Oregon mom criticizes hospital after staff sent her baby home who later died from a rare infection




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An Oregon mother has slammed the hospital that discharged her infant daughter hours before she fell into a coma and later died of strep-related meningitis.

Ginger McCall said she took her seven-week old daughter, Evianna Rose, to Salem Health Hospital in mid-March.

The first-time mother told hospital staff that she had tested positive for a strep infection when she was pregnant and believed the little girl may have contracted it.

However, nurses gave Evianna a saline drip and Tylenol and sent her home, reported the Salem Statesman Journal.   

As her condition deteriorated, McCall took her daughter back to the ER, where she was diagnosed with bacterial meningitis that she had, indeed, developed from strep bacteria.

Evianna was transferred to a hospital in Portland, but it was too late. Just 48 hours after the first symptoms began, she passed away.

McCall said she wants to turn the tragedy into a lesson for health professionals to be educated on the signs of meningitis and for parents to recognize them as well so they can make sure their child is treated in time.  

Ginger McCall's seven-week-old daughter, Evianna, had a fever and heavy breathing on March 15. Nurses in the ER at Salem Health said she had a viral infection, gave her fluids and Tylenol, and discharged her. Pictured: McCall with Evianna

Ginger McCall’s seven-week-old daughter, Evianna, had a fever and heavy breathing on March 15. Nurses in the ER at Salem Health said she had a viral infection, gave her fluids and Tylenol, and discharged her. Pictured: McCall with Evianna

McCall took her daughter to the pediatrician in Salem, Oregon, that same day, who told her to go back to the ER. That's when doctors finally recognized that Evianna (pictured) had bacterial meningitis

McCall took her daughter to the pediatrician in Salem, Oregon, that same day, who told her to go back to the ER. That’s when doctors finally recognized that Evianna (pictured) had bacterial meningitis 

‘I will never forget the nurse saying to me: “This is her immune system getting stronger. This is her getting stronger”,’ McCall told KPTV.

‘And it wasn’t. It was her dying. Every minute that they delayed, every minute that they didn’t conduct the tests that they should’ve conducted, every minute that we spent driving between places – that mattered.’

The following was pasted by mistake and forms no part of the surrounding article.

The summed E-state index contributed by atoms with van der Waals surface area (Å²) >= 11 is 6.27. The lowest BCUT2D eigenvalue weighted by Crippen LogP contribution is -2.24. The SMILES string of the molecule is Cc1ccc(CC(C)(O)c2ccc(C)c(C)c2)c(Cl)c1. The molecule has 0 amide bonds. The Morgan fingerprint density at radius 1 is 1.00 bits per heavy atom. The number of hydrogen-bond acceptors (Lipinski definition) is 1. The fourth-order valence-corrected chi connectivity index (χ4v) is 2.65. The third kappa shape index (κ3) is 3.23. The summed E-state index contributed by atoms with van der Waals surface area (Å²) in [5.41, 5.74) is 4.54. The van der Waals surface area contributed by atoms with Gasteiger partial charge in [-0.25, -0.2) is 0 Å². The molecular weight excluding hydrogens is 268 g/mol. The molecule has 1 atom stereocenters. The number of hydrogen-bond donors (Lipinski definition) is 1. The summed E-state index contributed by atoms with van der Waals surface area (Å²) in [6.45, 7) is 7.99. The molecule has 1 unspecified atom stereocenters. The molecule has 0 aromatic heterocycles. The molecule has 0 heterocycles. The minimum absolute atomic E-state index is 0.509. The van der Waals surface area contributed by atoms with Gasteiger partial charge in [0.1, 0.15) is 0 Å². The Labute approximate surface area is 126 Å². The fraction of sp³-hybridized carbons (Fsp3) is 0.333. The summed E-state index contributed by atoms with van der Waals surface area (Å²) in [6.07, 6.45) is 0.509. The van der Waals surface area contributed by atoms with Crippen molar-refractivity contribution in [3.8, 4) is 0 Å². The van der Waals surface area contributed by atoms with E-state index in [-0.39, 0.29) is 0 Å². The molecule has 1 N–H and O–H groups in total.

McCall told the Statesman Journal that she was ecstatic when she discovered that she and her husband, Omar Quintero, were expecting their first child.

While she was pregnant, she developed Group B streptococcus, a bacterial infection that can be found in a pregnant woman’s vagina or rectum.

According to the Centers for Disease Control and Prevention (CDC), it’s found in 25 percent of expectant mothers.

Not every baby born to a woman with Group B strep will become ill, but the infection can be passed to the infant during delivery. 

Evianna was born on January 24 and, for her first few weeks of life, neither her mother nor father noticed anything was wrong. 

But, on the morning of March 15, McCall said her daughter was running a fever of 101.9F, so she and her mother-in-law rushed Evianna to the emergency room at Salem Health Hospital. 

McCall had developed Group B streptococcus, a bacterial infection that is found in 25 percent of pregnant women's vaginas or rectums. Pictured, left to right: McCall, Evianna and her husband Omar Quintero

McCall had developed Group B streptococcus, a bacterial infection that is found in 25 percent of pregnant women’s vaginas or rectums. Pictured, left to right: McCall, Evianna and her husband Omar Quintero

The infection had been passed from McCall to Evianna (pictured) during delivery